Where can you buy food in Tokyo, other than at convenience stores and supermarkets? Ready-to-Eat meals sold at Depachika!

During your travels in Japan, you may go to convenience stores and grab everyday, convenient food. Their foods are easy, tasty, and cheap. However, if you get bored with that, I recommend going to “Depachika” (department food courts). Their prepared foods are of good quality and you’ll find a wide variety, because each department store takes pride in their choice of food. Many people who buy food from department stores are very health-conscious consumers. It’s also easy to find organic, ready to eat meals at most Depachika.



The basements of Department Stores (Depachika:デパ地下) are generally designated as food courts in Japan. You’ll full of a variety of ready-to-eat food raging from Japanese Food (和食), to Asian and Western Food.

Depachika: A daily food market for Tokyoites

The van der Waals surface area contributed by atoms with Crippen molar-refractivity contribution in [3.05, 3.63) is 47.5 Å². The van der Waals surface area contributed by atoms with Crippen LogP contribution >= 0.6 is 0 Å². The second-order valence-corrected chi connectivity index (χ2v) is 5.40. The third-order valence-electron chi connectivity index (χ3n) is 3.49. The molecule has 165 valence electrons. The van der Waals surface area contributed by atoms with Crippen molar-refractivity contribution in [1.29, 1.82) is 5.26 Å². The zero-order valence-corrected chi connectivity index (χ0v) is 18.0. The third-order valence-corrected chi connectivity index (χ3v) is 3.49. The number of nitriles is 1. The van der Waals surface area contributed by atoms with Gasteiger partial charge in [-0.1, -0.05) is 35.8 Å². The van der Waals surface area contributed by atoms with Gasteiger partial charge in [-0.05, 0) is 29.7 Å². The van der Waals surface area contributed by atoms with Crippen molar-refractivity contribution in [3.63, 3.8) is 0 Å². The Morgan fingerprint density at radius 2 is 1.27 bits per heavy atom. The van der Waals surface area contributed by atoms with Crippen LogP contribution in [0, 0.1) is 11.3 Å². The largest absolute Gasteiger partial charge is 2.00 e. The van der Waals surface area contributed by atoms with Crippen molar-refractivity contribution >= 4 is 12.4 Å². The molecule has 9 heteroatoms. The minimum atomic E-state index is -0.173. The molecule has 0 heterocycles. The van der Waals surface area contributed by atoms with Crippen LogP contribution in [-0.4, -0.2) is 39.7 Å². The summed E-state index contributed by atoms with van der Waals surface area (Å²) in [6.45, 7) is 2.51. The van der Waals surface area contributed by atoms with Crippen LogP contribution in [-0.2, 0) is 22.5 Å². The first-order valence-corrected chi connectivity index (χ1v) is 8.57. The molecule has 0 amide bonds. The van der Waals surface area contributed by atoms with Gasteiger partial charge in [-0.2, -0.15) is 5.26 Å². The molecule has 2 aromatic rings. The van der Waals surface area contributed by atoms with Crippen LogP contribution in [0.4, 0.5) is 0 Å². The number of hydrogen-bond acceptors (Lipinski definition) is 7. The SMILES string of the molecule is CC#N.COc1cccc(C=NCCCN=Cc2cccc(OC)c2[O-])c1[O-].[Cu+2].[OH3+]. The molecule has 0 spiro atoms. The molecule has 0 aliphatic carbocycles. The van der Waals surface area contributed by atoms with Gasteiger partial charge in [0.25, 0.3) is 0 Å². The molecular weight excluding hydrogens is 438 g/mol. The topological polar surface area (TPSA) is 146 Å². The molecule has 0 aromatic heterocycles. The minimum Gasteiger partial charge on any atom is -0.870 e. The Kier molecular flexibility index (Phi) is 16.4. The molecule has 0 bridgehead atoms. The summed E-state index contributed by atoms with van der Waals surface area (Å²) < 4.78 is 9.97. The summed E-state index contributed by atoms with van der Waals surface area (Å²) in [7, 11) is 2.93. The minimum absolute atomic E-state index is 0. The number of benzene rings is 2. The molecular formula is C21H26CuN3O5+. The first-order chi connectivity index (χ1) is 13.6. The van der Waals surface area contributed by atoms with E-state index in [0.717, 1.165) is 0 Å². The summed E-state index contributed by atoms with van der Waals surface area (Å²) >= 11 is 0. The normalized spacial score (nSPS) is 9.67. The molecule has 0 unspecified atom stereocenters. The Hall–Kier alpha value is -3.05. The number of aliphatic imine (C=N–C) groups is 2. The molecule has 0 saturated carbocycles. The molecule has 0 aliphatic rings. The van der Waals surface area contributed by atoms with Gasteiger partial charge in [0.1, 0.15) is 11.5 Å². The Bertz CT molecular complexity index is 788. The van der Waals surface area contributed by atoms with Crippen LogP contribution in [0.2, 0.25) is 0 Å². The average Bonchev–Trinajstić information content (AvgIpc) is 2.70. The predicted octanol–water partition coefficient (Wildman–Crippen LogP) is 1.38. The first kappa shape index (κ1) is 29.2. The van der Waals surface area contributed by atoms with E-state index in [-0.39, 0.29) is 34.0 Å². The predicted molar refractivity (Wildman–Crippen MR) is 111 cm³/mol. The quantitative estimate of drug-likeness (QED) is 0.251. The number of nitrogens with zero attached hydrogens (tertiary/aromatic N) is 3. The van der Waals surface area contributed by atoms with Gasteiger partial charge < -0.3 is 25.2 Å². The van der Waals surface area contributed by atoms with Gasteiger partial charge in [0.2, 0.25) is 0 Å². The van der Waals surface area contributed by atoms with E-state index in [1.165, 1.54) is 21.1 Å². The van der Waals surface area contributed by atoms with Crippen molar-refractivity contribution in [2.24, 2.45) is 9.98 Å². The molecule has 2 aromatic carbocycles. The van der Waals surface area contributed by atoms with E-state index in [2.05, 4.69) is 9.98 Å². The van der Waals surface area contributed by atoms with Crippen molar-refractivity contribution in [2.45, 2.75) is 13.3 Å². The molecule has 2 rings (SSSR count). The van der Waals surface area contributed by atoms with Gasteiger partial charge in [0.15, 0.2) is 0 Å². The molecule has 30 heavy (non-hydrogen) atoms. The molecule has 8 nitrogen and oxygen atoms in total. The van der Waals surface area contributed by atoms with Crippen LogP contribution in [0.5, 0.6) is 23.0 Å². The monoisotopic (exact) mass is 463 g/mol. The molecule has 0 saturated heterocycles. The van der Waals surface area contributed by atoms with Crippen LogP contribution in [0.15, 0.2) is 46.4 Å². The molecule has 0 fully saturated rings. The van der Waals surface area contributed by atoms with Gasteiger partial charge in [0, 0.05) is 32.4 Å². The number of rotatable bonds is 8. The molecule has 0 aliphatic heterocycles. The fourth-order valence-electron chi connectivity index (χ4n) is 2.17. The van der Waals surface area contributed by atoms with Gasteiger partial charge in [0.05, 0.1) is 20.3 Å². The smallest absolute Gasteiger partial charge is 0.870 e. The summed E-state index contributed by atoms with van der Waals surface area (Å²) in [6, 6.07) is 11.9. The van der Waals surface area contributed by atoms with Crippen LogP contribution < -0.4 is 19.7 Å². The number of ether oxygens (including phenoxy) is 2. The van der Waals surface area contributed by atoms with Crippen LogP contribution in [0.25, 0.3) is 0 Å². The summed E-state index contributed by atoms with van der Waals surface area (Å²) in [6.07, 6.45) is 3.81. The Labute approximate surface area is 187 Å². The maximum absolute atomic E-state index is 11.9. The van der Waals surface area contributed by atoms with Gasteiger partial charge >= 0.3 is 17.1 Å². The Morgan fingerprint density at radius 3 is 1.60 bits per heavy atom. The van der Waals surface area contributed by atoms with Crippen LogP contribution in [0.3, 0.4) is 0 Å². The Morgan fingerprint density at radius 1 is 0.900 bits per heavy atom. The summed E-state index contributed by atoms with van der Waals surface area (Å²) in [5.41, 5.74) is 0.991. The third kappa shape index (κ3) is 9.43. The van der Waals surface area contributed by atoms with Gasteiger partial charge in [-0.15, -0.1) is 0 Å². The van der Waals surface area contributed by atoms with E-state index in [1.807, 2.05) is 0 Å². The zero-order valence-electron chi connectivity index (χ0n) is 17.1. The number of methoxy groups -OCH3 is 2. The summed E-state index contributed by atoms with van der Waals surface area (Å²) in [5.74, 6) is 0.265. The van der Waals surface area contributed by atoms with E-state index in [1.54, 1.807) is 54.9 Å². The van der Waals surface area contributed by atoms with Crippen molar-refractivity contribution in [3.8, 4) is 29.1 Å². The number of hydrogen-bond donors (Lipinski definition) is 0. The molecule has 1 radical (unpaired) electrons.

Train stations and department stores are often connected with these underground areas, because of the convenience. Many Japanese working housewives and singles love visiting Depachika, because the prepared food gives them more time in their daily lives. It is said that the quality of the food at Depachika is very good and is offered in a wide variety, so as to attract people who want more selection in their everyday diet.

Depachika (Daimaru Tokyo)
Depachika (Daimaru Tokyo)

What kinds of ready-to-eat foods are available at Depachika?

Japanese people love Bento (prepared lunch box). They are usually a combination of rice and side dishes. A well designed lunch box is easy to carry with a beautiful look, providing a balance of foods that are good for your health. Sushi take-out boxes are also very popular. Nigiri-sushi(握りずし), Maki-sushi(巻きずし) and Kaisen-Don(海鮮丼) are available.

Bento (in Daimaru Tokyo)
Bento (in Daimaru Tokyo)
cute bento
Cute Bento (as of 28th Mar, 2016, Shinjyuku Takashimaya)
Sushi Bento (in Daimaru Tokyo)
Sushi Bento (Daimaru Tokyo)
Bento (Asakusa tanbo KUSATSUTEI)
Fine Ryotei (Asakusa tanbo KUSATSUTEI) Bento (Daimaru Tokyo)

Fine cuisine at Depachika?